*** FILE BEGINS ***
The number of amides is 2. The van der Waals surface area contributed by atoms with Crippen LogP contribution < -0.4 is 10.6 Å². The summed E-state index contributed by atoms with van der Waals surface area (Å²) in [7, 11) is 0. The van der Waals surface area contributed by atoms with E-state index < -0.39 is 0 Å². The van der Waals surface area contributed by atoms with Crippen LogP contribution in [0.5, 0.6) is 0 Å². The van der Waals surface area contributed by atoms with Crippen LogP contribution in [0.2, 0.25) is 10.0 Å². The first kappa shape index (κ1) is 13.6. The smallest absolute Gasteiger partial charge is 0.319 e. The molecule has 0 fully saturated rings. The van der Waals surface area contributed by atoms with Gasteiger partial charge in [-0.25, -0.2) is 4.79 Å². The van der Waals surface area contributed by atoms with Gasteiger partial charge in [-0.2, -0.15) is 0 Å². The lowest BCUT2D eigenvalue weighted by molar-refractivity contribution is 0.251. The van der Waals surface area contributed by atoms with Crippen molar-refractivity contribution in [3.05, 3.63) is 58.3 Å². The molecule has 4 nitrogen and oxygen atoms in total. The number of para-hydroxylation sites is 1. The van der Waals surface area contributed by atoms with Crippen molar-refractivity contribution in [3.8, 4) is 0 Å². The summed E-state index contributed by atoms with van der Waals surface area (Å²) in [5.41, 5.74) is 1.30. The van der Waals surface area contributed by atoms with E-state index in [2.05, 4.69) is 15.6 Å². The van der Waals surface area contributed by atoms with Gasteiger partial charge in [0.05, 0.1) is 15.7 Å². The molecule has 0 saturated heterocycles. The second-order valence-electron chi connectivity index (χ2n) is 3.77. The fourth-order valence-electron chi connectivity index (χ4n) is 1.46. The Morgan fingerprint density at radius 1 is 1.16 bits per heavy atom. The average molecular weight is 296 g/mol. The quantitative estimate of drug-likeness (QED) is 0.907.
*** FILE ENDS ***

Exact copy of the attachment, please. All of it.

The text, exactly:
The number of amides is 2. The van der Waals surface area contributed by atoms with Crippen LogP contribution < -0.4 is 10.6 Å². The summed E-state index contributed by atoms with van der Waals surface area (Å²) in [7, 11) is 0. The van der Waals surface area contributed by atoms with E-state index < -0.39 is 0 Å². The van der Waals surface area contributed by atoms with Crippen LogP contribution in [0.5, 0.6) is 0 Å². The van der Waals surface area contributed by atoms with Crippen LogP contribution in [0.2, 0.25) is 10.0 Å². The first kappa shape index (κ1) is 13.6. The smallest absolute Gasteiger partial charge is 0.319 e. The molecule has 0 fully saturated rings. The van der Waals surface area contributed by atoms with Gasteiger partial charge in [-0.25, -0.2) is 4.79 Å². The van der Waals surface area contributed by atoms with Gasteiger partial charge in [-0.2, -0.15) is 0 Å². The lowest BCUT2D eigenvalue weighted by molar-refractivity contribution is 0.251. The van der Waals surface area contributed by atoms with Crippen molar-refractivity contribution in [3.05, 3.63) is 58.3 Å². The molecule has 4 nitrogen and oxygen atoms in total. The number of para-hydroxylation sites is 1. The van der Waals surface area contributed by atoms with Crippen molar-refractivity contribution in [3.8, 4) is 0 Å². The summed E-state index contributed by atoms with van der Waals surface area (Å²) in [5.41, 5.74) is 1.30. The van der Waals surface area contributed by atoms with E-state index in [2.05, 4.69) is 15.6 Å². The van der Waals surface area contributed by atoms with Gasteiger partial charge in [0.05, 0.1) is 15.7 Å². The molecule has 0 saturated heterocycles. The second-order valence-electron chi connectivity index (χ2n) is 3.77. The fourth-order valence-electron chi connectivity index (χ4n) is 1.46. The Morgan fingerprint density at radius 1 is 1.16 bits per heavy atom. The average molecular weight is 296 g/mol. The quantitative estimate of drug-likeness (QED) is 0.907.